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A life saved. Aug 10th, 2020
Being a new company, and building this company from the ground up since the beginning of 2020, it is a proud day to have opened this website on July 15th, 2020. We are currently working on several video stories at the moment. As soon as one is completed we will share it on the page. Thanks for your patience.
James B. Huston Story.
James was born on May 26, 1811, in Nelson Co., Kentucky, and moved to Lawrence Co., Indiana in 1825, where he worked on a farm and taught school. He married Nancy Hill on December 29, 1831, in Orange Co., Indiana. (She was the daughter of Joseph Hill of Orange Co., Indiana). They moved to Hancock Co., Indiana, where James sold saddles and bridles as a sideline to farming and teaching. They lived in Hancock County during the 1830s and in Martin County, Indiana, most of the 1840s. James taught school in Hancock County, 1834-35, and Martin County 1839-1849.
James' brother William was evidently selected by the Huston family to go to Iowa by riverboat and locate new land soon to be opened west of Des Moines. In Dallas County, William staked out the land for himself, James and brother Jonathan. James and Jonathan followed on land in wagons and arrived on October 14, 1849. James purchased 240 acres of land from the government along the stage route from Fort Des Moines to Council Bluffs, and until 1867 was engaged in farming on it. He built and managed a stagecoach line inn, tavern, and the first post office in Dallas County on his farm. (It was customary in stagecoach days to have taverns five miles or so out on the main roads from important towns). He prospered until he owned nearly one thousand acres of land in the area. James was the first Dallas County attorney, according to historical records.
The first ten children were born in Indiana and the last two in Iowa. The family, however, was struck with tragedy. Of this family of twelve children, three sons and three daughters were deaf-mutes (Sarah, Mary Ann, David, George, Frederick, Burnetta). In the 1895 U.S. Special Census of Deaf Marriages, David Huston states that his sister, Sarah, became deaf from scarlet fever. David listed his brother, George, as born deaf, but reference to an 1870 document states the 3rd (Burnetta) and 8th children (George) lost their hearing due to disease.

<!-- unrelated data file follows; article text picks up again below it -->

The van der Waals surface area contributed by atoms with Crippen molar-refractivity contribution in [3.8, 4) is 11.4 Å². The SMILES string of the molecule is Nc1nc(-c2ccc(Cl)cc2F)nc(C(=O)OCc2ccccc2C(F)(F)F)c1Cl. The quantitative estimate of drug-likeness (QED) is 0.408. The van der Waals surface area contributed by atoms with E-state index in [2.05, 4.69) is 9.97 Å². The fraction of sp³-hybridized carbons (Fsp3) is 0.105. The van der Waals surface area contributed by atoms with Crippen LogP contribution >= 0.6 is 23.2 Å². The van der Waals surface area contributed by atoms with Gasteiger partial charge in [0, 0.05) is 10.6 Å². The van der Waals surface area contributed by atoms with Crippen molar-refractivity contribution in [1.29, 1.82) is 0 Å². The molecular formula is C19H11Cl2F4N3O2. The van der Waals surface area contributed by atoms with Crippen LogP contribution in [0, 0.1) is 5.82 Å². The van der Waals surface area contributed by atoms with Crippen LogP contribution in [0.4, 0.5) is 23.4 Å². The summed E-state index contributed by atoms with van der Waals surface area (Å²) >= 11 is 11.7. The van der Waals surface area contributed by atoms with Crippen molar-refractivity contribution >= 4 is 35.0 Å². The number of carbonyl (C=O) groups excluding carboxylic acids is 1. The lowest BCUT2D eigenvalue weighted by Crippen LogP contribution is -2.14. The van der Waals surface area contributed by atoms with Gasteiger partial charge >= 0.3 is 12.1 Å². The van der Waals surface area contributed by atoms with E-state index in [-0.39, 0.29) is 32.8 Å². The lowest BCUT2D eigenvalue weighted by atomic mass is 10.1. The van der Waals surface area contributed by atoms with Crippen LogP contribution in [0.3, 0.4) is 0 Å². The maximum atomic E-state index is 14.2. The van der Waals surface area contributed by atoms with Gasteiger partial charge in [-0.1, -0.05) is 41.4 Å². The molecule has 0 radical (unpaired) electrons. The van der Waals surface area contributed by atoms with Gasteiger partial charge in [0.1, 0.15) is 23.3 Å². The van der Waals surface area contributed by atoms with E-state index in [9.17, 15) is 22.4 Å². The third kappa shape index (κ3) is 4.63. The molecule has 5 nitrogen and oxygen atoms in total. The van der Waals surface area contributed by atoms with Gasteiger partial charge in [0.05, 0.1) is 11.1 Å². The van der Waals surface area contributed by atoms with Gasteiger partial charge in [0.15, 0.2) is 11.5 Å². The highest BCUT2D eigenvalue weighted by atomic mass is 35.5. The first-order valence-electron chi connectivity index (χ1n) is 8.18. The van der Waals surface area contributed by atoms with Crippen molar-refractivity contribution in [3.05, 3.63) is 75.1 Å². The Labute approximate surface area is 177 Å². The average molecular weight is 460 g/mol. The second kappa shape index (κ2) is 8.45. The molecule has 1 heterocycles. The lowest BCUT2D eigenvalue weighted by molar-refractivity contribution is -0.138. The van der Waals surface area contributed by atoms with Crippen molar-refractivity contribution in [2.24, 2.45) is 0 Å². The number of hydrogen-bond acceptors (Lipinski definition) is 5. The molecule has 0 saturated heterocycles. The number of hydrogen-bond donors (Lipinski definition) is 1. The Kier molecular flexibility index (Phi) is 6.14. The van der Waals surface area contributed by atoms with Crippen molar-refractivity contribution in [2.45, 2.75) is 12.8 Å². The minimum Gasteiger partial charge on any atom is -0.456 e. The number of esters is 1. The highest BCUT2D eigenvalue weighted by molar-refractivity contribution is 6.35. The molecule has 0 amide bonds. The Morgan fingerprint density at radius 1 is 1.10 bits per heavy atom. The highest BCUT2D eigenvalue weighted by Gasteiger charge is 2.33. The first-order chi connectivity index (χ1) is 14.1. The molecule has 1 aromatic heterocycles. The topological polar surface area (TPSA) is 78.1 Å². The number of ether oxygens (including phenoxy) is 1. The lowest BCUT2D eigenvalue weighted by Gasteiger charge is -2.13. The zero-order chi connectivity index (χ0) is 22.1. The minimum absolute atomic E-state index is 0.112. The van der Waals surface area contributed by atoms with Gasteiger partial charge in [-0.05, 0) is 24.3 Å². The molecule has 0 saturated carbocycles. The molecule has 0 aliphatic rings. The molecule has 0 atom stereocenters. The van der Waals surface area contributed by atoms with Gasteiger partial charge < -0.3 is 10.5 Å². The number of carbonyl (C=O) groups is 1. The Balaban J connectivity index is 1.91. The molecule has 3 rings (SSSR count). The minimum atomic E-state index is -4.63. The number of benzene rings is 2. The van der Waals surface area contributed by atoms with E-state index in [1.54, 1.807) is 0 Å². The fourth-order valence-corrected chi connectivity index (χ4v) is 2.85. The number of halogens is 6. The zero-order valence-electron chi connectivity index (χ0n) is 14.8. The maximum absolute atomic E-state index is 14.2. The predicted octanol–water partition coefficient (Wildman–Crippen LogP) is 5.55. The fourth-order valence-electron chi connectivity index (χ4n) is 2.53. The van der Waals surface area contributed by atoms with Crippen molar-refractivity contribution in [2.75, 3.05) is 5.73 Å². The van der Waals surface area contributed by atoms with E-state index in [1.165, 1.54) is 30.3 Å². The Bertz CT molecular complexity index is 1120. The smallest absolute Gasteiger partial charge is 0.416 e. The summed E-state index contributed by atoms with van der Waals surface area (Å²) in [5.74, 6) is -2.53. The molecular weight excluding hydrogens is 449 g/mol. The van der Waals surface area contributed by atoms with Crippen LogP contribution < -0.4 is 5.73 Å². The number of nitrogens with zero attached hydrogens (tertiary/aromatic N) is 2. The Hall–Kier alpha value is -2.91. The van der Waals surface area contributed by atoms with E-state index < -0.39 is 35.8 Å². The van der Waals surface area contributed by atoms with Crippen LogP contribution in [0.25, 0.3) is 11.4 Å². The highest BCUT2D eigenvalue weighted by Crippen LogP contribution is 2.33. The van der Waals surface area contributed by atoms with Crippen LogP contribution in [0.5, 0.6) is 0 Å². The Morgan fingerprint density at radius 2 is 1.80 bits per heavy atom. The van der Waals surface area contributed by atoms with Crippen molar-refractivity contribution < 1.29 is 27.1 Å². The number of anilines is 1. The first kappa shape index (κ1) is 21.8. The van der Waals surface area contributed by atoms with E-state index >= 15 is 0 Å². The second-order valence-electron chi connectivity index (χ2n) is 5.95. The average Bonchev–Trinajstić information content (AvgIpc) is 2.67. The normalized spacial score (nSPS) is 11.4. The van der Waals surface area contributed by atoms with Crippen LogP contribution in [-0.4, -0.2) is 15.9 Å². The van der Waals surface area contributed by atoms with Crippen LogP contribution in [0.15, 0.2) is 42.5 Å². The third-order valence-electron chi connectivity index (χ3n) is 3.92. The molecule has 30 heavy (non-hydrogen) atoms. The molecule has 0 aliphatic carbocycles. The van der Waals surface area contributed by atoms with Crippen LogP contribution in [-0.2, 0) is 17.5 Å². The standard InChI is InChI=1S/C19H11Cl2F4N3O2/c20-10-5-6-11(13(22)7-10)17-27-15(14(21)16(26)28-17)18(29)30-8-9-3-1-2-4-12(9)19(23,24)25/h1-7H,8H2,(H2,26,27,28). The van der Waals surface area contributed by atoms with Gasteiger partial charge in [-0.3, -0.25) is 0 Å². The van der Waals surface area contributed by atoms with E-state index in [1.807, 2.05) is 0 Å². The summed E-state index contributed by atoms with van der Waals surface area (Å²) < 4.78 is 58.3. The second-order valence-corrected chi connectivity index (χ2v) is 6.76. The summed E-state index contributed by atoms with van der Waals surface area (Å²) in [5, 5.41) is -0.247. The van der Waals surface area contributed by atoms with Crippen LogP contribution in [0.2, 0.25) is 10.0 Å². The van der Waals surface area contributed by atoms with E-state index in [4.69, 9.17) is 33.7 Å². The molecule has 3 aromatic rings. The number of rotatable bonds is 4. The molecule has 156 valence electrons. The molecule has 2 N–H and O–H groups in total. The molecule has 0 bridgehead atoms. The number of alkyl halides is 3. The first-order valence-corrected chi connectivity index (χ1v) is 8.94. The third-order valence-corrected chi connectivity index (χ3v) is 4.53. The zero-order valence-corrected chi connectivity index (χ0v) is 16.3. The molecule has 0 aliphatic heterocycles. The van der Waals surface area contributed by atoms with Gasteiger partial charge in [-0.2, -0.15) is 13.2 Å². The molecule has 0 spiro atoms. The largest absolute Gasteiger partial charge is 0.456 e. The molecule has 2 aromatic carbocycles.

Mary Ann and Burnetta attended a school for deaf-mutes in Iowa City, IA. Two infant sons were lost due to illness, one in Indiana and one in Iowa. The younger infant son was buried in 1851 in the southwest corner of their tract of land in Boone Township, Dallas Co. This was the first of many burials of the Huston family in what was later to be known as the "Huston Cemetery". When the area became more populated, and the lands were surveyed for roads, it was found that the Huston Cemetery was squarely in the middle of the intersection. A county supervisor ordered that the cemetery be moved, but James' sons proved that the cemetery had been recorded years before in Adel, IA. So the roads were made to encircle the plot, thus it became also known as "The Middle of the Road Cemetery".
James gave 40 acres of land to each of his afflicted children living at the time - Sarah, David, George, and Fredrick. He helped his other sons, Joseph and Jonathan purchase farms nearby. His son, James, obtained the elder James' farm in Adel. James retired from farming in 1867, after his wife's death. He died January 29, 1889, in Dallas Co., IA, and is buried in the Huston Cemetery.